IU Bloomington moves up in Peace Corps rankings; School of Education program part of move
Wednesday, February 18, 2015
For the second consecutive year, Indiana University Bloomington has earned a spot on the Peace Corps’ annual list of the top volunteer-producing colleges and universities, thanks to programs with the IU School of Education and School of Public and Environmental Affairs. The university moved up five spots to No. 20 with 36 graduates currently serving as Peace Corps volunteers.
Since the agency was created in 1961, 1,603 IU graduates have made a difference as Peace Corps volunteers.
“The Peace Corps provides an indispensable opportunity for young people out of college to put their unique skills to work making a difference for communities around the world,” Peace Corps Director Carrie Hessler-Radelet said. “Volunteers make lasting change by living and working at the grassroots level in their communities of service and using their talents to tackle some of the most critical challenges in international development.”
For returning Peace Corps volunteers, IU Bloomington offers both Peace Corps Master’s International and Paul D. Coverdell Fellows graduate programs. The Coverdell Fellows Program offers Peace Corps volunteers who have completed their service the opportunity to earn an advanced degree from IU’s School of Public and Environmental Affairs, with financial assistance and the chance to use their knowledge and skills in community internships. The Peace Corps Master’s International graduate programs, offered by SPEA and the School of Education, allow students to combine Peace Corps service with graduate studies for credit.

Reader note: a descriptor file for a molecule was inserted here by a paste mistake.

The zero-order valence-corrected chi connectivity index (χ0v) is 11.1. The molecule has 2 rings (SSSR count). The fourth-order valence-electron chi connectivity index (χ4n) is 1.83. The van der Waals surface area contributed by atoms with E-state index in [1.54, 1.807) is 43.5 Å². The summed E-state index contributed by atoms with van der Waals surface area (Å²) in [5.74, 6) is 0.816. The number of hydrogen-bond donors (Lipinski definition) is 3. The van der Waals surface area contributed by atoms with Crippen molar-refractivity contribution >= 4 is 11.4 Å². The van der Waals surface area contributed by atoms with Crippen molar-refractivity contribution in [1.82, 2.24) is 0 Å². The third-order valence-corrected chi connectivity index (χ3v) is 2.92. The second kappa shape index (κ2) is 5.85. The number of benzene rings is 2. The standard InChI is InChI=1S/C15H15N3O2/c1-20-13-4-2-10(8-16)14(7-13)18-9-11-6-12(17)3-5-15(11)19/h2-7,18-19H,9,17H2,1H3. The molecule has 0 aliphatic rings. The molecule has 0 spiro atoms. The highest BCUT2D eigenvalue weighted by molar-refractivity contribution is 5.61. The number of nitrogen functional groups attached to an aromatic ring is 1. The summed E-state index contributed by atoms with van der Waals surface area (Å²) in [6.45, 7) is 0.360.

The IU School of Education program started in 2012 to help fill a global need for well-prepared teachers of English as a Foreign and/or Second Language (EFL/ESL) while allowing the Peace Corps experience to count toward a master's degree.
In the Master's International program, a Peace Corps service assignment counts for 6 graduate credits toward a master's degree from the Department of Literacy, Culture and Language Education at the School of Education. The master's program emphasizes EFL/ESL teaching, meeting a surging worldwide demand. Classes for the Master's International are available on campus and online. Students must apply for admission into the Peace Corps to be eligible for the MI graduate program. However, students can apply for the MI separately and at any time before or while they are applying for the Peace Corps.
Nationally, the University of Washington in Seattle pulled in the highest number of volunteers with 72 graduates currently serving in the Peace Corps. The top 25 rankings for each school size category are available online.
About the Peace Corps
The Peace Corps sends the best and brightest Americans abroad on behalf of the United States to tackle the most pressing needs of people around the world. Volunteers work at the grassroots level to develop sustainable solutions that address challenges in education, health, economic development, agriculture, environment and youth development. Through their service, volunteers gain a unique cultural understanding and a life-long commitment to service that positions them to succeed in today’s global economy. Since President John F. Kennedy established the Peace Corps in 1961, nearly 220,000 Americans of all ages have served in 140 countries worldwide.